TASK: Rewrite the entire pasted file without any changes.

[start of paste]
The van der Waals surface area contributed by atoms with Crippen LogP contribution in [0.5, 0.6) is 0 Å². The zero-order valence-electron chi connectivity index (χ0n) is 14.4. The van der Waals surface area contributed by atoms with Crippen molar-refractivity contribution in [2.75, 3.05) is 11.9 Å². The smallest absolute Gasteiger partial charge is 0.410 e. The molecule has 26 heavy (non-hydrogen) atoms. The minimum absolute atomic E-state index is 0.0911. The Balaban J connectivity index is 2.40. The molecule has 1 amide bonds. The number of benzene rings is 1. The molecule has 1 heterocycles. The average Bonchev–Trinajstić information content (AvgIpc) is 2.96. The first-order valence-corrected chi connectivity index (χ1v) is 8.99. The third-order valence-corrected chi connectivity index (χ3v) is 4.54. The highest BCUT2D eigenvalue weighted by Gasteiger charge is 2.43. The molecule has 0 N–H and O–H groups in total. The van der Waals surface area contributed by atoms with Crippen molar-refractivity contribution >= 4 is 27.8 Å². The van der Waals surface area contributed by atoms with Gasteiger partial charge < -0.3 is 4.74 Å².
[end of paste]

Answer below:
The van der Waals surface area contributed by atoms with Crippen LogP contribution in [0.5, 0.6) is 0 Å². The zero-order valence-electron chi connectivity index (χ0n) is 14.4. The van der Waals surface area contributed by atoms with Crippen molar-refractivity contribution in [2.75, 3.05) is 11.9 Å². The smallest absolute Gasteiger partial charge is 0.410 e. The molecule has 26 heavy (non-hydrogen) atoms. The minimum absolute atomic E-state index is 0.0911. The Balaban J connectivity index is 2.40. The molecule has 1 amide bonds. The number of benzene rings is 1. The molecule has 1 heterocycles. The average Bonchev–Trinajstić information content (AvgIpc) is 2.96. The first-order valence-corrected chi connectivity index (χ1v) is 8.99. The third-order valence-corrected chi connectivity index (χ3v) is 4.54. The highest BCUT2D eigenvalue weighted by Gasteiger charge is 2.43. The molecule has 0 N–H and O–H groups in total. The van der Waals surface area contributed by atoms with Crippen molar-refractivity contribution >= 4 is 27.8 Å². The van der Waals surface area contributed by atoms with Gasteiger partial charge < -0.3 is 4.74 Å².